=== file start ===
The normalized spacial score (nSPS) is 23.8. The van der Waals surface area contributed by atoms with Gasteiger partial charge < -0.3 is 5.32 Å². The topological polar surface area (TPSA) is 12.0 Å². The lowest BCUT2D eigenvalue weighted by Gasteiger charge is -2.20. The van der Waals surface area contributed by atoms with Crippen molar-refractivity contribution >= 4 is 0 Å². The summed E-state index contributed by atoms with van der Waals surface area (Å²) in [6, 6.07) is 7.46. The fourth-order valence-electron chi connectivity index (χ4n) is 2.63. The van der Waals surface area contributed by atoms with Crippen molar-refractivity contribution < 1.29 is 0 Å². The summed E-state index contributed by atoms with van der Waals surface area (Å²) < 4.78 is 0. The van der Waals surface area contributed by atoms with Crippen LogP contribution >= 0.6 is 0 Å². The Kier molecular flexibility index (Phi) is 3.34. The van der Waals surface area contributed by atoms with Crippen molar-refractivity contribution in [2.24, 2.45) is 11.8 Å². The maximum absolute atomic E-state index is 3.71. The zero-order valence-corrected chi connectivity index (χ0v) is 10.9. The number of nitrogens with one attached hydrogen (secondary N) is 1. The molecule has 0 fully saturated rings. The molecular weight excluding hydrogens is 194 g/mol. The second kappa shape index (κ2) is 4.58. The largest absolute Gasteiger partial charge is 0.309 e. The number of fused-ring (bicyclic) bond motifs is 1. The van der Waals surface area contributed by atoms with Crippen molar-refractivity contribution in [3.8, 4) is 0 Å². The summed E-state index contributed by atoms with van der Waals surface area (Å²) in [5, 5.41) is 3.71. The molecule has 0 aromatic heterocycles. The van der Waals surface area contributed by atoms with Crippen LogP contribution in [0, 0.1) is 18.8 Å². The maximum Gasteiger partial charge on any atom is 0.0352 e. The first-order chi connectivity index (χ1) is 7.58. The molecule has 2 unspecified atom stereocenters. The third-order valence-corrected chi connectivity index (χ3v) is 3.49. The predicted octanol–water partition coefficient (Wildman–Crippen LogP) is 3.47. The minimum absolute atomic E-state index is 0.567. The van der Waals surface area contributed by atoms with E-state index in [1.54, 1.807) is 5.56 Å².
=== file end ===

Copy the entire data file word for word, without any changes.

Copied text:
The normalized spacial score (nSPS) is 23.8. The van der Waals surface area contributed by atoms with Gasteiger partial charge < -0.3 is 5.32 Å². The topological polar surface area (TPSA) is 12.0 Å². The lowest BCUT2D eigenvalue weighted by Gasteiger charge is -2.20. The van der Waals surface area contributed by atoms with Crippen molar-refractivity contribution >= 4 is 0 Å². The summed E-state index contributed by atoms with van der Waals surface area (Å²) in [6, 6.07) is 7.46. The fourth-order valence-electron chi connectivity index (χ4n) is 2.63. The van der Waals surface area contributed by atoms with Crippen molar-refractivity contribution < 1.29 is 0 Å². The summed E-state index contributed by atoms with van der Waals surface area (Å²) < 4.78 is 0. The van der Waals surface area contributed by atoms with Crippen LogP contribution >= 0.6 is 0 Å². The Kier molecular flexibility index (Phi) is 3.34. The van der Waals surface area contributed by atoms with Crippen molar-refractivity contribution in [2.24, 2.45) is 11.8 Å². The maximum absolute atomic E-state index is 3.71. The zero-order valence-corrected chi connectivity index (χ0v) is 10.9. The number of nitrogens with one attached hydrogen (secondary N) is 1. The molecule has 0 fully saturated rings. The molecular weight excluding hydrogens is 194 g/mol. The second kappa shape index (κ2) is 4.58. The largest absolute Gasteiger partial charge is 0.309 e. The number of fused-ring (bicyclic) bond motifs is 1. The van der Waals surface area contributed by atoms with Crippen molar-refractivity contribution in [3.8, 4) is 0 Å². The summed E-state index contributed by atoms with van der Waals surface area (Å²) in [5, 5.41) is 3.71. The molecule has 0 aromatic heterocycles. The van der Waals surface area contributed by atoms with Crippen LogP contribution in [0, 0.1) is 18.8 Å². The maximum Gasteiger partial charge on any atom is 0.0352 e. The first-order chi connectivity index (χ1) is 7.58. The molecule has 2 unspecified atom stereocenters. The third-order valence-corrected chi connectivity index (χ3v) is 3.49. The predicted octanol–water partition coefficient (Wildman–Crippen LogP) is 3.47. The minimum absolute atomic E-state index is 0.567. The van der Waals surface area contributed by atoms with E-state index in [1.54, 1.807) is 5.56 Å².